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CDH is an unexpected and scary diagnosis

By Ed Yeates | Posted - Mar. 31, 2011 at 10:00 p.m.

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SALT LAKE CITY — A defect that literally unzips the diaphragm in newborn children is a scary diagnosis for many parents.

CDH occurs in approx. 1 in every 2,500 births (1,600 cases in the U.S. each year). -Cherubs

Congenital diaphragmatic hernia, or CDH, is more common than cystic fibrosis, muscular dystrophy or spina bifida — yet few people are even aware of it.

“When you look at it you think this is a really scary situation, so as a parent it was really hard to hear the diagnosis,” said Jamee Hirschi, whose son was born with CDH.

Hirschi's son James was one of the lucky ones. Following surgery at Primary Children’s Medical Center, he survived.

For some unknown reason during development in the womb, the left or right diaphragm fails to close. The colon and liver, sometimes even the kidneys and bladder, migrate into the infant’s chest cavity. The lungs are squeezed and crushed.

What is... Congenital Diaphragmatic Hernia?
The diaphragm is formed in the first trimester of pregnancy and controls the lungs' ability to inhale and exhale. Congenital Diaphragmatic Hernia (CDH) occurs when the diaphragm fails to form or to close totally and an opening allows abdominal organs into the chest cavity inhibiting lung growth. The cause of CDH is not yet known. -Cherubs

James Strickler knows well what happens because one of his twin daughters, Allisyn Grace, died from CDH shortly after birth.

“It’s just a random thing that happens while their diaphragm is forming," he said. "A couple of cells that were supposed to stick together, don’t. Because of that, the next two don’t stick and the next two and next two so that eventually the diaphragm just unzips.”

In Allisyn’s case, one lung was only 10 percent the size of what it should have been at birth — the other only 30 percent.

Though the Children’s Hospital of Philadelphia specializes in CDH treatment and has boosted the survival rate to 75 percent, physicians were unable to save Allisyn’s life. Survival often depends on how early or late the defect appears while the child is growing in the womb. By the time Allisyn was born, the lungs were critically damaged and underdeveloped.

“At that point, my daughter’s stomach was visible in her chest, so she had an early herniation,” said Allisyn's mother, Kathleen Strickler.

While CDH snuffed out Allisyn’s life, her twin sister, Kathryn Julene, was born a healthy, normal baby.

“Losing one of my children was the worst nightmare I could imagine in this life," James Strickler said. "I actually had to go through that. It’s the worst thing in the world. But having a healthy baby to bring home was my solace.”

“Even though we did lose Allisyn,” Kathleen Strickler said, “we did walk out of the hospital with a baby in our arms. There are many parents who have their children in intensive care units and who go home empty handed.”

At a fundraiser at the Texas Roadhouse in Logan, CDH families recently gathered as part of a state designated awareness day. Brian and Jamee Hirschi said the small incision on James’ abdomen is the only sign now that he had surgery to patch the hole in his diaphragm.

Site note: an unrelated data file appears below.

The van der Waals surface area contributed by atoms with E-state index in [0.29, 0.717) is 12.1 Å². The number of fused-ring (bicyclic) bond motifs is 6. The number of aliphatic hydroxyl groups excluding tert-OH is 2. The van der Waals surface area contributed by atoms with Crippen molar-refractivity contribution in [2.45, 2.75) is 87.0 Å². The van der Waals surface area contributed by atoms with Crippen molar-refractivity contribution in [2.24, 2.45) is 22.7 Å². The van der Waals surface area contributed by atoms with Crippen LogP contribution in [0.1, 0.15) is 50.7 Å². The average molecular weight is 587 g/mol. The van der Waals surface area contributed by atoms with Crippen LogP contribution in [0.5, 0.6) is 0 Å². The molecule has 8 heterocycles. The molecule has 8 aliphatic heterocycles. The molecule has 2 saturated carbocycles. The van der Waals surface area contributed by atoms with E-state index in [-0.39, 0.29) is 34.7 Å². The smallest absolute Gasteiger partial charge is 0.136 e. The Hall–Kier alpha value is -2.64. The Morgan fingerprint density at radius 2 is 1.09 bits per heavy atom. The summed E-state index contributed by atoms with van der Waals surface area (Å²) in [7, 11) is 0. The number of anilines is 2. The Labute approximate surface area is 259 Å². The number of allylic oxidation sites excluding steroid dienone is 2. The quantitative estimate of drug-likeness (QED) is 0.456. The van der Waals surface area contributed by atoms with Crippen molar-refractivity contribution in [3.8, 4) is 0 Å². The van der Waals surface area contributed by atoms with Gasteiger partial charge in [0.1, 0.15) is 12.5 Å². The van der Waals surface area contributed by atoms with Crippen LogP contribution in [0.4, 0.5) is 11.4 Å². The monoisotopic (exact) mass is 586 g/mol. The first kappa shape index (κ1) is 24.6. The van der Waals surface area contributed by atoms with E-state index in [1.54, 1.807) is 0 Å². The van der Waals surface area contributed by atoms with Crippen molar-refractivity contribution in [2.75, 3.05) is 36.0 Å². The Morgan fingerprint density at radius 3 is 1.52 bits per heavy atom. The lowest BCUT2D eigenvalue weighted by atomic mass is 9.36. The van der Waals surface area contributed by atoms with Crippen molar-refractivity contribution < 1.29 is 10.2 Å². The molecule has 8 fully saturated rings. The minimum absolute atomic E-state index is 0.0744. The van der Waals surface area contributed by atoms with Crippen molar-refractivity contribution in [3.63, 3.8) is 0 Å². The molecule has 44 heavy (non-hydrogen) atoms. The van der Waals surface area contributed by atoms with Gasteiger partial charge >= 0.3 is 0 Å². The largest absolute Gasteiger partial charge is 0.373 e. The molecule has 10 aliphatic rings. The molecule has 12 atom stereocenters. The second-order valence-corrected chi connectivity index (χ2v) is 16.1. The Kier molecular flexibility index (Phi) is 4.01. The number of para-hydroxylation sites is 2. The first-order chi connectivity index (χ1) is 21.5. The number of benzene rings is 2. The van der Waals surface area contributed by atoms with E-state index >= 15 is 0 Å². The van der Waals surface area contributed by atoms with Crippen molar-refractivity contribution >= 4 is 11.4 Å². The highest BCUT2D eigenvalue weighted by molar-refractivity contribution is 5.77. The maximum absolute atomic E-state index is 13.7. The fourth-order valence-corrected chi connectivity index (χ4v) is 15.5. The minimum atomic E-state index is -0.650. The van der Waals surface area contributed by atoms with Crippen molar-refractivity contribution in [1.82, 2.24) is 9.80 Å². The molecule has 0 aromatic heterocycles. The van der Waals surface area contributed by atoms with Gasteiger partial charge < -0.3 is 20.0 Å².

According to his mother, “It’s amazing. He’s so healthy. He’s just a big butterball. He’s tall and he’s fat and chubby — and he’s got lungs.”

Like other parents, the Hirschis had never heard of CDH. When Brian broke the news to his wife, recovering at the time from a cesarean-section, “that was one of the worst moments of my life when I had to go into the room and tell my wife we don’t know what is happening to our baby. He might not make it. Though it was very difficult to break the news, luckily, in our case, it turned out.”

Life or death, CDH families all experience the same scary news when it happens.

The Hirschi and Strickler families, each with different outcomes, now share a common bond. Both are crusading to make more people aware of what CDH is all about. The fundraiser at the Texas Roadhouse was only the beginning.

Roughly 50% of babies born with CDH do not survive. Most of those who survive endure long hospital stays, feeding issues, asthma and other problems. -Cherubs

James Strickler said if funding can support more research to detect CDH early in the pregnancy, the day will come when no parent will have to lose a child to this defect. So far, experience has shown that correcting the defect has been most successful after the child is delivered and before the lungs have been damage beyond recovery.

According to Jamee Hirschi, the bond is like an instant love. “My heart breaks to know that we have our child living while they don’t. It’s hard, but it helps to know that we both have gone through the same thing and have the same goal — to increase awareness.”

A temporary fund has been set up to support more research. Those wanting to donate for CDH research can go to Funds can be donated through the site until April 15.


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Ed Yeates


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